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Closest Companion: The Unknown Story of the Intimate Friendship Between Franklin Roosevelt and Margaret Suckley
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Closest Companion: The Unknown Story of the Intimate Friendship Between Franklin Roosevelt and Margaret Suckley

3.64  ·  Rating Details ·  117 Ratings  ·  24 Reviews
For the first time in paperback, the highly acclaimed, remarkably intimate, and surprisingly revealing secret diary of the woman who spent more private time with FDR than any other person during his years in the White house. At once a love story and a major contribution to history, it offers dramatic new insights into FDR—both the man and the president.

ebook, 464 pages
Published December 11th 2012 by Simon & Schuster (first published April 12th 1995)
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Susan Albert
An excellent introduction to the life of Margaret (Daisy) Suckley, known primarily for her friendship with FDR. Daisy was a remarkable observer of the life around her. Ward's selection from her diaries and letters (exchanged with FDR) gives us a glimpse into her outer and inner life. But just a glimpse--wish there were more!
Sep 05, 2012 Eve rated it really liked it  ·  review of another edition
Recommends it for: FDR completists, historians
Franklin and Eleanor Roosevelt were the Bill and Hillary of their time. He was charismatic, energetic and flirtatious, while she had a strong personality but did not blossom out from behind her man until relatively late in their marriage. Franklin was also liable to wander, and although much ink has been devoted to his affair with Lucy Mercer, the relationship he had with Margaret 'Daisy' Suckley was more of a romance than anything (despite what the Bill Murray movie 'Hyde Park on the Hudson' wo ...more
Jan 22, 2013 Patricia rated it really liked it
I am admittedly enamored with stories of FDR and Eleanor Roosevelt. I've read many of the books, seen many of the movies - most recently Hyde Park on Hudson - and find them all interesting. Closest Companion is the book that inspired the movie Hyde Park on Hudson, and it provides a new perspective on FDR and to a small extent, Eleanor. I think the book could have been titled CLOSE Companion because it was made clear that other people like Laura Delano, Lucy Rutherfurd and the Crown Princess of N ...more
Closest Companion is a series of letters and diary entries tracing the relationship between Franklin Roosevelt and his distant cousin Margaret Suckley. Most of the letters, and all of the diary entries are written by Suckley from 1933 to FDR's death in 1945.

The question is asked by Geoffrey C. Ward, the editor of the book, whether Suckley intended for her letters and diary to be published. I do think she intended them to be read, and possibly, published, because she edited some of FDRs letters
Carol Ann
Aug 22, 2012 Carol Ann rated it really liked it  ·  review of another edition
This review has taken a little more time to write. At the start of the book I thought, oh Franklin, you and your adoring females. But Margaret Suckley turned out to be more than "another female". Yes, she did adore FDR, but she came along when Eleanor had more or less moved out of the White House. Who would have guessed that a President involved in WWII, could be lonely. Even after reading copious books on FDR, I never really picked that up. Yes, this "diary" was comprised by a woman who saw no ...more
Jul 29, 2015 Marshall rated it it was amazing
Margaret Suckley was an odd witness to history, but in the end she saw, preserved and recorded enough for several lifetimes. She was the unmarried representative of an old established family in the Hudson River with tenuous connections to Franklin Roosevelt. She had conventional tastes, interests (gardening, dog breeding, local history), and prejudices. She lived into her 90s and then it was discovered that she had retained a series of letters and diaries that recorded her friendship with FDR.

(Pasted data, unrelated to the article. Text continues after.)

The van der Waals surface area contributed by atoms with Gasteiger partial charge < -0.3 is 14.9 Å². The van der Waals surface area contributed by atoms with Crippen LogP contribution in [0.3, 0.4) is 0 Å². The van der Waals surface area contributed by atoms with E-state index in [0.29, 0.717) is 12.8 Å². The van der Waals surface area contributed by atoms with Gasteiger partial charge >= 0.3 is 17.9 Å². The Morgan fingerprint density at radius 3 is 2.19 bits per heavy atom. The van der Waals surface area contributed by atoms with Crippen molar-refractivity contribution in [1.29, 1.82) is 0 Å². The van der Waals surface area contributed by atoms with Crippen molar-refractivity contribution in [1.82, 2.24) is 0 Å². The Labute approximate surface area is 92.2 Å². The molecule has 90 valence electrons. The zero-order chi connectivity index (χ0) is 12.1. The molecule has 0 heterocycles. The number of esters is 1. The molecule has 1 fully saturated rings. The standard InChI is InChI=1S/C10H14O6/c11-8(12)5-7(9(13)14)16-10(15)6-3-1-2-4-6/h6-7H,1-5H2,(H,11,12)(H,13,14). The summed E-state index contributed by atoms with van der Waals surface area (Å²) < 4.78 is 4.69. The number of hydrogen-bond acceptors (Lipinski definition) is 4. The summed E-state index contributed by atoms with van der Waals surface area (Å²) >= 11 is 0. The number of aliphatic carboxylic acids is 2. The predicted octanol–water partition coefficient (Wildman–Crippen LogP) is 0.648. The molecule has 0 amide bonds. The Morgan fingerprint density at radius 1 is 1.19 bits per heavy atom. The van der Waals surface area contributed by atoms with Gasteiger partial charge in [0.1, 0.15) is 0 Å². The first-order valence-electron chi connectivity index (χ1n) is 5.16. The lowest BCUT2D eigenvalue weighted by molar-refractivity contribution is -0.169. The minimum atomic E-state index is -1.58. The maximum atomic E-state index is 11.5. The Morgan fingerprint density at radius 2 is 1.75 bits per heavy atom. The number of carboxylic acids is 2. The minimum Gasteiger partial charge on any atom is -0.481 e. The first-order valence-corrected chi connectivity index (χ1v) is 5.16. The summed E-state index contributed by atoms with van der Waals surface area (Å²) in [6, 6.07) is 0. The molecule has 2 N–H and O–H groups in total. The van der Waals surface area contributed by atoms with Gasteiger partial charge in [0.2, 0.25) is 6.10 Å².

Apr 30, 2013 Persephone rated it really liked it  ·  review of another edition
When I saw the film Hyde Park on Hudson a few months ago, I had never heard of Margaret Suckley (pronounced "Sookley"), but I do know something of Franklin Delano Roosevelt and his era, so I found myself questioning what I was seeing. Of course, the thing with so-called historical films is that there is a time constraint and a need to create dramatic tension, so you know the facts are going to be meddled with. Still, the President getting a blow-job in an automobile in a secluded field? A bit Bi ...more
The title of this book is very misleading. I don't think Margaret "Daisy" Suckley was FDR's closest companion; she was just one of many satellite companions for a man who couldn't be alone - partly because his paralysis made him dependent on others for help, and partly because I think he just really didn't like being totally alone. So when he wanted to be alone, he called Daisy. He could be "alone" while still having a person in the room with him, because, as he told her over and over again, he ...more
Liz Murray
Aug 21, 2013 Liz Murray rated it it was amazing
I was inspired to read this book by seeing the movie Hyde Park on Hudson. The movie was so disappointing in the typical way that Hollywood oversimplifies and adds a sexual component to the plot, even though it is not necessary. For those of my friends that are F.D.R. fans, and especially for my high school and college friends who live or lived in or near Hyde Park, you will enjoy reading this book. Geoffrey Ward presents the letters between FDR and Margaret Suckley, his cousin and confidante, as ...more
There was so much hype on the back of this book about how important this research has been in understanding FDR, I was expecting to find big revelations about what happened behind the scenes, particularly during the war years. Instead, I found out how much the president liked to fish, what he liked to eat, and just how much his cousin Daisy worshipped the ground that he walked on. I would guess less than 10 percent of what she had to say would be of any interest to historians unless they were pu ...more